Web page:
Tuesday, August 10, 2010

The dangers of talking down soil carbon

Could farmers sue industry executives for bad soil carbon advice? The managing director of Dairy Australia Ian Halliday is not a financial adviser, but does he take on the same responsibilities when he offers advice that will affect investment decisions of his members. Dairy Australia may not be covered by the financial services industry standards, but it is very likely to have exposure under Civil Law (Torts) which extends the duty of care beyond professional advisers*. “Negligent mis-statements” can be made by anyone who holds themself out as an expert and does not exercise a ‘reasonable’ standard of care for the accuracy of their information. Mr Halliday and all amateur commentators on the emerging soil carbon offsets market should consult their legal advisers. This includes scientists who speculate outside their field of expertise to warn farmers off the market opportunity.
The fact that Mr Halliday is new to the role and comes from outside Agriculture explains but does not excuse his blind acceptance of the arguments against soil carbon trading recited in this report. Any reasonable dairy farmer would conclude from Mr Halliday’s defence of this report (in a letter to Australian Farm Journal, August 2010) that:
1. Soil carbon must be stored for 70 to 100 years (Wrong.);
2. Australia’s soils are too dry and hot to capture carbon (Wrong.);
3. Most dairy soils are saturated with carbon; (Wrong.)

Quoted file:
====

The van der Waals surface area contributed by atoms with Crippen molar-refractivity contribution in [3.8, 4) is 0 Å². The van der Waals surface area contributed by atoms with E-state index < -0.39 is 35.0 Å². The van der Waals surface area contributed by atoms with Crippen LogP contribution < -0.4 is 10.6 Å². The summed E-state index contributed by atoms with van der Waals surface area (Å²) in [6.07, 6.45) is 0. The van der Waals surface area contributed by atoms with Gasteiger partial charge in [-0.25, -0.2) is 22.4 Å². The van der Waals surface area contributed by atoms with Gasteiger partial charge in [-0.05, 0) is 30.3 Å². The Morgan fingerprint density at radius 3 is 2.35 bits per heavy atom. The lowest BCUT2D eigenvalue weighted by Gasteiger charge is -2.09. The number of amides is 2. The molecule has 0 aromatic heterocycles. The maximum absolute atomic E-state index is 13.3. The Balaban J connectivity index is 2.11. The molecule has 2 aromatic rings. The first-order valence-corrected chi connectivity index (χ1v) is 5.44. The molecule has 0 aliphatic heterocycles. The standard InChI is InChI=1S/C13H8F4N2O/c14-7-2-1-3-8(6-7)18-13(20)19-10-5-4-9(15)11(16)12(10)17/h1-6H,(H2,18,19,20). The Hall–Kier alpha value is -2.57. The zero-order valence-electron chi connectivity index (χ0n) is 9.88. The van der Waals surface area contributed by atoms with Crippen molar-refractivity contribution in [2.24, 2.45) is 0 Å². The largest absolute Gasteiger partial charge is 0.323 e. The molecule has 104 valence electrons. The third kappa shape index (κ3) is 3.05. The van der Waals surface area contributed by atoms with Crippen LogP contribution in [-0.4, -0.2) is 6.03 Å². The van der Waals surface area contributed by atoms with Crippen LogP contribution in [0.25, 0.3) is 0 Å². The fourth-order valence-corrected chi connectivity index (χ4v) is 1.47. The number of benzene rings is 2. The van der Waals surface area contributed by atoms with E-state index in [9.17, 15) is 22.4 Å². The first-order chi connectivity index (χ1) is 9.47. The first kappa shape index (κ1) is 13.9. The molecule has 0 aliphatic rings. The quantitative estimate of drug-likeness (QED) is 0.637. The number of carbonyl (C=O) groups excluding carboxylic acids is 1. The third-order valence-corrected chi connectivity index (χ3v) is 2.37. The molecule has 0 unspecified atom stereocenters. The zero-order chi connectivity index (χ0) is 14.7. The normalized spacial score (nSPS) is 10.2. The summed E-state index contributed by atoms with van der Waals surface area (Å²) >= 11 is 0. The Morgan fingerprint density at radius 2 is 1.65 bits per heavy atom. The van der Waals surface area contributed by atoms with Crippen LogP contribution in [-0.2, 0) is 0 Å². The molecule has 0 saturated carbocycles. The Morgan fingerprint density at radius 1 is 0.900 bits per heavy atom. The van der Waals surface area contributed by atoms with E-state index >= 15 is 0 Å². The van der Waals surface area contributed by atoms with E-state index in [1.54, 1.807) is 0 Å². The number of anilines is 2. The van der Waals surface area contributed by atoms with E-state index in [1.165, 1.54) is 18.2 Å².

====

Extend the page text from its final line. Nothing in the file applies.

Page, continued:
4. Farmers need to grow an impossible amount of pasture to lift soil carbon levels 1% in 5 years (Wrong.);
5. Carbon would need to be $200/tonne to deliver a better return than feeding pasture to cows; (Wrong.)
6. The cost of building carbon is too high because of all the N,P and S you have to apply to grow it; (Wrong.)
7. Soil carbon is expensive to measure, which impacts returns; (Wrong.)
8. Changes in weather, etc. could see farmers having to repurchase credits to make up their shortfall. (Wrong.)
“The basic science of soil carbon sequestration strongly indicates that dairy farmers should approach the issue of signing up for soil carbon sequestration with considerable caution,” he concludes. Your land will lose its value, he says. Then leaves the biggest falsehood till last: “The Dairy Australia review is an important piece of work for all pasture-based industries…” As proof he observes that it “has been endorsed by numerous leading soil scientists.” The only conclusion a reasonable reader could come to is to stay clear of soil carbon.
The Carbon Coalition doesn’t give advice to farmers, but we’ll make a exception in this case: Dairy farmers who decide to give soil carbon trading a miss when it comes available should make a diary note to that effect and lodge it with your solicitor or accountant. You will need to specify that you are not moving because of the negative assessment by your industry body. You might find it handy if you want to join a class action to recover lost revenue when it becomes plain that Mr Halliday was misleading – caught up in the hysteria infecting scientists recently when soil carbon is mentioned. To call the report a ‘review’ implies even-handedness, yet not one positive aspect of soil carbon trading was mentioned. This was a hatchet job. It’s lack of objectivity should shame Science. (For a complete report on the soundness or otherwise of soil carbon science, go to Good Science Or Snake Oil?)


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